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Hedge funds are risky—and sometimes highly lucrative. A growing number of Penn alumni find that combination irresistible.

By Aaron Short | Illustration by Franklin Hammond

“I think one has to be fairly honest about a lot of lucky things that have happened,” Cliff Asness EAS’88 W’88 is saying. “I think too many people who are successful love to attribute it all to their own skill or decisions or acumen. And some of that is true—but a lot of that isn’t.”

Asness is sitting in his sunlit corner office, with a view of the Greenwich, Connecticut harbor and the Long Island Sound in the distance. His modesty is both disarming and somewhat unusual in the hedge-fund business. Even more unusual is the fact that he has allowed a writer to visit him at his hedge fund, AQR Capital, and ask a wide range of questions about investing strategies and his role in the finance industry—and that there are no lawyers present.

Asness speaks in rapid staccato, with the energy and enthusiasm of a young graduate student whose thesis could break new ground in his field. And, in fact, he was a graduate student in finance not long ago, designing quantitative models and testing new theories on investing in speculative markets. That he and the dozens of other Penn alumni who developed their own investment firms in the past 20 years have become successful financial managers is not necessarily surprising. That they did it by bucking the established investment banks and large-asset management firms—and are in the process of turning the financial world on its side—borders on the astounding.

Hedge funds represent a relatively pure, unregulated form of high-risk capitalism. Whether they will continue to stay unregulated, and continue to offer a lucrative way of navigating the treacherous shoals of the market, is unknown.

In 2005, according to, a record number of new hedge funds were created—2,073, compared with 1,435 created in 2004—but another 848 were liquidated, also a record. Today there are approximately 8,500 hedge funds in existence, with combined assets of more than $1 trillion, up from $400 billion five years ago. From 1987 through 2004, hedge funds returned an average of 14.94 percent a year once fees were deducted, according to The Hennessee Group, which tracks industry funds. The Standard & Poor’s 500 funds, by comparison, returned 11.88 percent. But in 2004 hedge funds compared less favorably, returning 8.3 percent compared with 10.87 percent for the S&P 500.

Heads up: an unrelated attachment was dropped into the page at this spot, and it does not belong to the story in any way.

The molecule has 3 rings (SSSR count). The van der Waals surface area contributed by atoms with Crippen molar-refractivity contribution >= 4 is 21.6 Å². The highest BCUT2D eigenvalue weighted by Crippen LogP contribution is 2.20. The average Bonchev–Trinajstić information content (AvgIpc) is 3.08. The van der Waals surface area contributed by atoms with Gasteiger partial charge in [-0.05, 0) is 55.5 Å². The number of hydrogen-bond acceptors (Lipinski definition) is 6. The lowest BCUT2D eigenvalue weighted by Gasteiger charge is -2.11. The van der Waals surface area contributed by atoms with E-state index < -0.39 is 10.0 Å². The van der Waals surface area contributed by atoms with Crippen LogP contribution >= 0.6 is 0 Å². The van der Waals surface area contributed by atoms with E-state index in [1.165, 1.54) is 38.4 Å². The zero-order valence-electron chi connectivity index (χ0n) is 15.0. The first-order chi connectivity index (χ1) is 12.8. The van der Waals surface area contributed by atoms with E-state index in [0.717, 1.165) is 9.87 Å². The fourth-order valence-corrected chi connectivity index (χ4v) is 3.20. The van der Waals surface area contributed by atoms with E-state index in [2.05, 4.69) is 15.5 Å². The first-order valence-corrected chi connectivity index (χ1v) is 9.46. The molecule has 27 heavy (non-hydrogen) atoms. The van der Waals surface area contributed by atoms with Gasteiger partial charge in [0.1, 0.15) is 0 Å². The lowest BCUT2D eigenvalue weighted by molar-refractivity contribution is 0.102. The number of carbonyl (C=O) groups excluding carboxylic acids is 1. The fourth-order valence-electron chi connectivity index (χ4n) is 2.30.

On June 22, The Wall Street Journal ran a piece titled “Hedge Funds Hit Rough Weather But Stay Course,” which noted that, amid the “market tumult of the past two months, a handful of hedge funds have shut down,” including the Ospraie Point Fund, Saranac Capital Management, and a significant part of KBC Alternative Investment Management. (The most spectacular shutdown came in 1998, when Long-Term Capital Management all but collapsed, dumping securities around the world and wreaking havoc on international financial markets.) But, the Journal added, “even as markets have become tougher to navigate, problems among hedge funds remain fairly well contained.” And as long as they offer a way for investors to make significant money, they will survive.

A hedge fund is a small pool of capital that a money manager uses to buy stocks, sell stocks, or perform other activities that a more traditional firm with a larger amount of assets—say, a mutual fund—would not be able to. Hedge funds have been around since 1949, when Alfred Winslow Jones, a financial journalist, started a fund whose investment approach involved “hedging” long stock positions by selling short other stocks to protect against market risk. (Selling short means selling a stock which the seller does not own and believes the price will continue to decline; he or she may borrow the stock from a broker and sell it, then buy it back at a lower price. One buys long with the expectation that the stock will rise in value.) Unlike mutual funds and other investment firms, hedge funds are essentially unregulated by the government, and because of their relatively small amounts of capital, managers can move funds more quickly in and out of certain areas, with (usually) less effect on the market. They can also pursue a market-neutral strategy—identifying cheap stocks that may be on their way upward or stocks whose growth is stalling and declining, and investing equally in both.

Using such a strategy, a hedge-fund manager could start 10 funds, half of which would go long, the other half going short. The market would determine which position would make money in a given year, and at the end of that year, the five funds that lost money would likely be closed. In the meantime, a “lot of money [would get] transferred from investor to manager,” points out Dr. Marshall Blume, the Howard Butcher III Professor of Financial Management and professor of finance, in Knowledge@Wharton, the bi-weekly electronic newsletter. “There’s a lot of incentive to do that.” Furthermore, by closing funds that perform poorly, those managers help create hedge-fund indexes that suggest overly robust returns, notes Knowledge@Wharton, “like figuring a class’s performance by ignoring the fact that half the students dropped out.”

Hedge funds also have extremely high barriers to entry, welcoming only the most sophisticated—and well-heeled—investor. A net worth of $1 million or an annual income of $200,000 for an individual (or $300,000 with a spouse) is generally the minimum, and most investors are worth far more than that. Additionally, hedge funds consist of a small pool of investors, usually less than a hundred, and their advertising is done through word of mouth or reputation.